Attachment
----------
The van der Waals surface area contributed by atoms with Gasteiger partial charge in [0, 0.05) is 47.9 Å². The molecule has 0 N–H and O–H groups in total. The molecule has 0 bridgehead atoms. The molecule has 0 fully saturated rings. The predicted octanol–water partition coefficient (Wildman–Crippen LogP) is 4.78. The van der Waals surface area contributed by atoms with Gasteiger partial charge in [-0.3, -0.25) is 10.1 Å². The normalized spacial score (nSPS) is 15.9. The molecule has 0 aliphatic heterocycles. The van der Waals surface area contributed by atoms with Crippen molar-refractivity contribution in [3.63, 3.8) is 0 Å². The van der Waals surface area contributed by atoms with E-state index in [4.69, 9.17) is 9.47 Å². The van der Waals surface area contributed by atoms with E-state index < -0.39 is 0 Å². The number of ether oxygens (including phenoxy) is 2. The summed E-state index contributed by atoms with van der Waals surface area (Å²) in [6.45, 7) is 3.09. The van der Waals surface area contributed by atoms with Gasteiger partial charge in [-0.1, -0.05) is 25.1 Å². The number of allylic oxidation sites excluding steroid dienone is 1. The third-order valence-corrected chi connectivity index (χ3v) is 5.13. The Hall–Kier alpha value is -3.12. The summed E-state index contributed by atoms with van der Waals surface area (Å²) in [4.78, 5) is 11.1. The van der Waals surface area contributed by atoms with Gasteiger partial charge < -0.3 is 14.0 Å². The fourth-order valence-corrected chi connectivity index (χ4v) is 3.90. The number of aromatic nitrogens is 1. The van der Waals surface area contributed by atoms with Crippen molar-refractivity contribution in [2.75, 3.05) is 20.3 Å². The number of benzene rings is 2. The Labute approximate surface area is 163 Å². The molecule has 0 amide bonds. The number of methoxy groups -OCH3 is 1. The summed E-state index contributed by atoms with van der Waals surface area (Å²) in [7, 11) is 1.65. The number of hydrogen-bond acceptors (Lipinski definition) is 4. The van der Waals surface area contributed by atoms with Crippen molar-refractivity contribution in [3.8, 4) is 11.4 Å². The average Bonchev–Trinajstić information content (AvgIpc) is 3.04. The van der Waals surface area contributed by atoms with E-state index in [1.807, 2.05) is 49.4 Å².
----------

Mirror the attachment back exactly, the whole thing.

The van der Waals surface area contributed by atoms with Gasteiger partial charge in [0, 0.05) is 47.9 Å². The molecule has 0 N–H and O–H groups in total. The molecule has 0 bridgehead atoms. The molecule has 0 fully saturated rings. The predicted octanol–water partition coefficient (Wildman–Crippen LogP) is 4.78. The van der Waals surface area contributed by atoms with Gasteiger partial charge in [-0.3, -0.25) is 10.1 Å². The normalized spacial score (nSPS) is 15.9. The molecule has 0 aliphatic heterocycles. The van der Waals surface area contributed by atoms with Crippen molar-refractivity contribution in [3.63, 3.8) is 0 Å². The van der Waals surface area contributed by atoms with E-state index in [4.69, 9.17) is 9.47 Å². The van der Waals surface area contributed by atoms with E-state index < -0.39 is 0 Å². The number of ether oxygens (including phenoxy) is 2. The summed E-state index contributed by atoms with van der Waals surface area (Å²) in [6.45, 7) is 3.09. The van der Waals surface area contributed by atoms with Gasteiger partial charge in [-0.1, -0.05) is 25.1 Å². The number of allylic oxidation sites excluding steroid dienone is 1. The third-order valence-corrected chi connectivity index (χ3v) is 5.13. The Hall–Kier alpha value is -3.12. The summed E-state index contributed by atoms with van der Waals surface area (Å²) in [4.78, 5) is 11.1. The van der Waals surface area contributed by atoms with Gasteiger partial charge < -0.3 is 14.0 Å². The fourth-order valence-corrected chi connectivity index (χ4v) is 3.90. The number of aromatic nitrogens is 1. The van der Waals surface area contributed by atoms with Crippen molar-refractivity contribution in [2.75, 3.05) is 20.3 Å². The number of benzene rings is 2. The Labute approximate surface area is 163 Å². The molecule has 0 amide bonds. The number of methoxy groups -OCH3 is 1. The summed E-state index contributed by atoms with van der Waals surface area (Å²) in [7, 11) is 1.65. The number of hydrogen-bond acceptors (Lipinski definition) is 4. The van der Waals surface area contributed by atoms with Crippen molar-refractivity contribution in [3.8, 4) is 11.4 Å². The average Bonchev–Trinajstić information content (AvgIpc) is 3.04. The van der Waals surface area contributed by atoms with E-state index in [1.807, 2.05) is 49.4 Å².